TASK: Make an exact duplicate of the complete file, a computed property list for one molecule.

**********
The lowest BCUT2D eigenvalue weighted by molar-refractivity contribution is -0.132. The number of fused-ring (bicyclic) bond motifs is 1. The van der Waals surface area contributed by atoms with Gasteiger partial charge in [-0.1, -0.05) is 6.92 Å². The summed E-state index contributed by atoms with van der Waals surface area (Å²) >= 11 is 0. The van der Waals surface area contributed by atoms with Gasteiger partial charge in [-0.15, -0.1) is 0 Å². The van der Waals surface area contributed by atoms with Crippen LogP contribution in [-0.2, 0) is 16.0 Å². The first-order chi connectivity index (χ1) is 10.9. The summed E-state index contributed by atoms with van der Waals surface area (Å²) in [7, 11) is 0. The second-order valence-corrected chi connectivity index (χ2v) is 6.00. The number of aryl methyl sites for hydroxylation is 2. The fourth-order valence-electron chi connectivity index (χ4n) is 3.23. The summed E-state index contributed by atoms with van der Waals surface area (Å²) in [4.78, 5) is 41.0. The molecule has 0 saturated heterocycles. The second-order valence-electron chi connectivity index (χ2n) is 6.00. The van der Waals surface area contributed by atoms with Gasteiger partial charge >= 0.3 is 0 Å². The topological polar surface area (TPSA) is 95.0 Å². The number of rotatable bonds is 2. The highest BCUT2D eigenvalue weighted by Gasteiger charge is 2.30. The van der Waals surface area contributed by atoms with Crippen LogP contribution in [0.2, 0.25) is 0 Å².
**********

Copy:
The lowest BCUT2D eigenvalue weighted by molar-refractivity contribution is -0.132. The number of fused-ring (bicyclic) bond motifs is 1. The van der Waals surface area contributed by atoms with Gasteiger partial charge in [-0.1, -0.05) is 6.92 Å². The summed E-state index contributed by atoms with van der Waals surface area (Å²) >= 11 is 0. The van der Waals surface area contributed by atoms with Gasteiger partial charge in [-0.15, -0.1) is 0 Å². The van der Waals surface area contributed by atoms with Crippen LogP contribution in [-0.2, 0) is 16.0 Å². The first-order chi connectivity index (χ1) is 10.9. The summed E-state index contributed by atoms with van der Waals surface area (Å²) in [7, 11) is 0. The second-order valence-corrected chi connectivity index (χ2v) is 6.00. The number of aryl methyl sites for hydroxylation is 2. The fourth-order valence-electron chi connectivity index (χ4n) is 3.23. The summed E-state index contributed by atoms with van der Waals surface area (Å²) in [4.78, 5) is 41.0. The molecule has 0 saturated heterocycles. The second-order valence-electron chi connectivity index (χ2n) is 6.00. The van der Waals surface area contributed by atoms with Gasteiger partial charge >= 0.3 is 0 Å². The topological polar surface area (TPSA) is 95.0 Å². The number of rotatable bonds is 2. The highest BCUT2D eigenvalue weighted by Gasteiger charge is 2.30. The van der Waals surface area contributed by atoms with Crippen LogP contribution in [0.2, 0.25) is 0 Å².